Who's to blame?
Revisiting the argument of who's to blame for these attacks, the blame can be supported on either side. The fact is that those involved need to think beyond the legal debate and continue to play each of their respective roles to counter this threat. I strongly believe that financial institutions need to "up-the--ante" and go well-beyond introducing those links on their web pages that educate users about keyloggers, viruses, Trojans and phishing attempts.
Some banks now provide RSA tokens that generate one-time passwords to mitigate the risk associated with stolen credentials to their customers - but most still do not. Another example of some forward progress is the Stanford Federal Credit Union who has implemented an authentication solution from Passmark Security that goes beyond conventional passwords.
These approaches are significant initiatives and may not be economically feasible or timely solutions for many financial institutions -- after all, if their own systems are secure, what have they got to lose? Besides their customers and their customer's money, that is.
Even slight changes, such as a conspicuous message on the main page of the bank's website educating users about these threats and the appropriate countermeasures can be very useful. Or, displaying the latest phishing statistics from the Anti-Phishing Working Group would be very easy to do. Or, providing links to websites like Microsoft's Windows Update that checks both the browser and operating system patch levels can have a positive impact. These have virtually no cost to the financial institution, but can be a great value in educating their customers about the risks.
Regulators like the FDIC have already been advising financial institutions against using single-factor authentication and finally upgrading to two-factor authentication - a positive step towards better security. Given the "epidemic nature" (as described by the US-CERT) of the problem, a more firm regulatory stance requiring the deployment of stronger authentication systems may prove to be successful.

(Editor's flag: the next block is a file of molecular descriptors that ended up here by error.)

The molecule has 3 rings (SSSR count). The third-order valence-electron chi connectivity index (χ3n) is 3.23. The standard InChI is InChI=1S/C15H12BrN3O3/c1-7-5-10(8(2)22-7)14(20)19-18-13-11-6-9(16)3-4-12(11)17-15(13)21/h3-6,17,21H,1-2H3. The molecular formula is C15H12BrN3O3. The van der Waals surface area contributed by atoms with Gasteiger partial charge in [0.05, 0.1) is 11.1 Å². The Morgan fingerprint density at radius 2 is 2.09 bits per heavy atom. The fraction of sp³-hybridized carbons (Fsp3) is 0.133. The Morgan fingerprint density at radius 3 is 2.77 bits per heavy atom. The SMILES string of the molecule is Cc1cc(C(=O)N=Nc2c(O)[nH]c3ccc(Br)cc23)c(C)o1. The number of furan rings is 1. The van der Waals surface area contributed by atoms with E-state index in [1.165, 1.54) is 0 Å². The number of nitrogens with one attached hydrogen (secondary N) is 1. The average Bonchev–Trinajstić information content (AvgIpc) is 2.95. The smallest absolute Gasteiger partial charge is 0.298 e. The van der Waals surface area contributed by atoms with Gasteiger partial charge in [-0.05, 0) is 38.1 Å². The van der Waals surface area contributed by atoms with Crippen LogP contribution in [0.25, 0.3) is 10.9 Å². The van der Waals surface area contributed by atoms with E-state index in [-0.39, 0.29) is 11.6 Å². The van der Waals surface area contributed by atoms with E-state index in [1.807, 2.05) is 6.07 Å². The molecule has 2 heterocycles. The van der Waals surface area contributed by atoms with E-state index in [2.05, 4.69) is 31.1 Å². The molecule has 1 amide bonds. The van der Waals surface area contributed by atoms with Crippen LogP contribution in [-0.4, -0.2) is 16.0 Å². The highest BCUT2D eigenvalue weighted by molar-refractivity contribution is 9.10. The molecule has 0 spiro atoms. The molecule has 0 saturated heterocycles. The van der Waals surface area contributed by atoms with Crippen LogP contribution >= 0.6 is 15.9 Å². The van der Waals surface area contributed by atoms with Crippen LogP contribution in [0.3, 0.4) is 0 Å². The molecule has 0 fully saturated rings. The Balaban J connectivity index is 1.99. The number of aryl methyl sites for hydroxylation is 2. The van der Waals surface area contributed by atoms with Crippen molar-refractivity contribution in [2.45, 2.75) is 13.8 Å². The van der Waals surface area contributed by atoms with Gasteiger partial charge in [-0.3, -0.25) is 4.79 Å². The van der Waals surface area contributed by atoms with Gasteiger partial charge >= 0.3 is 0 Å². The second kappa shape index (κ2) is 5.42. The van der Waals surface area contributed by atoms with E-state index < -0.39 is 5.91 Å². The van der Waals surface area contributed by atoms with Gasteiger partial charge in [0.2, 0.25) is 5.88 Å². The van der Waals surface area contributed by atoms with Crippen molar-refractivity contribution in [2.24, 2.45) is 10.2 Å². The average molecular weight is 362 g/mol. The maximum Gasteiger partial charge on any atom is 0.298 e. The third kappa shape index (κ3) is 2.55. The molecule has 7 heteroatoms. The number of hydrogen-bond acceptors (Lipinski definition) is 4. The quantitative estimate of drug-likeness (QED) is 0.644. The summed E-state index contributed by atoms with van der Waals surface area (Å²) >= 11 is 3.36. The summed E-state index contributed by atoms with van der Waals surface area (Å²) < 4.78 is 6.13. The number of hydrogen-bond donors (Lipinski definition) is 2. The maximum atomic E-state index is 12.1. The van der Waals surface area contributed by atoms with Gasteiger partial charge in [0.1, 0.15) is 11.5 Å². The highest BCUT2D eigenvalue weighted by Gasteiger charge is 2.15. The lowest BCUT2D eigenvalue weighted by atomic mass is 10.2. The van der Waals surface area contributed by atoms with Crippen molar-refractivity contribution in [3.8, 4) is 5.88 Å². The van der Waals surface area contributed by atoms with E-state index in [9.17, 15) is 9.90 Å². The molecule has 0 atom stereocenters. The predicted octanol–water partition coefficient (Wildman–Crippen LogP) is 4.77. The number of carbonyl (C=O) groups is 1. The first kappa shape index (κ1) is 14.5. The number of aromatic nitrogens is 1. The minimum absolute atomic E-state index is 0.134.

In the meantime, let's all take control of our destinies, or at least our bank accounts, and doing the things that most SecurityFocus readers already know: patching our systems (especially those accessed via web browsers); installing personal firewalls; updating anti-virus definitions; browsing the Internet logged in as a non-administrative user on the operating system.; and educating users about the risks that probably still exist on their home machines. Every little bit can help.
Rohyt Belani is the Director of Proactive Security at Red Cliff Consulting. He is a contributing author for Osborne's Hack Notes – Network Security, as well as Addison Wesley's Extrusion Detection: Security Monitoring for Internal Intrusions. Rohyt is also a regular speaker at various industry conferences and forums including OWASP, HTCIA, FBI-Cyber Security Summit, ASIS, New York State Cyber Security Conference, HackInTheBox-Malaysia, and CPM.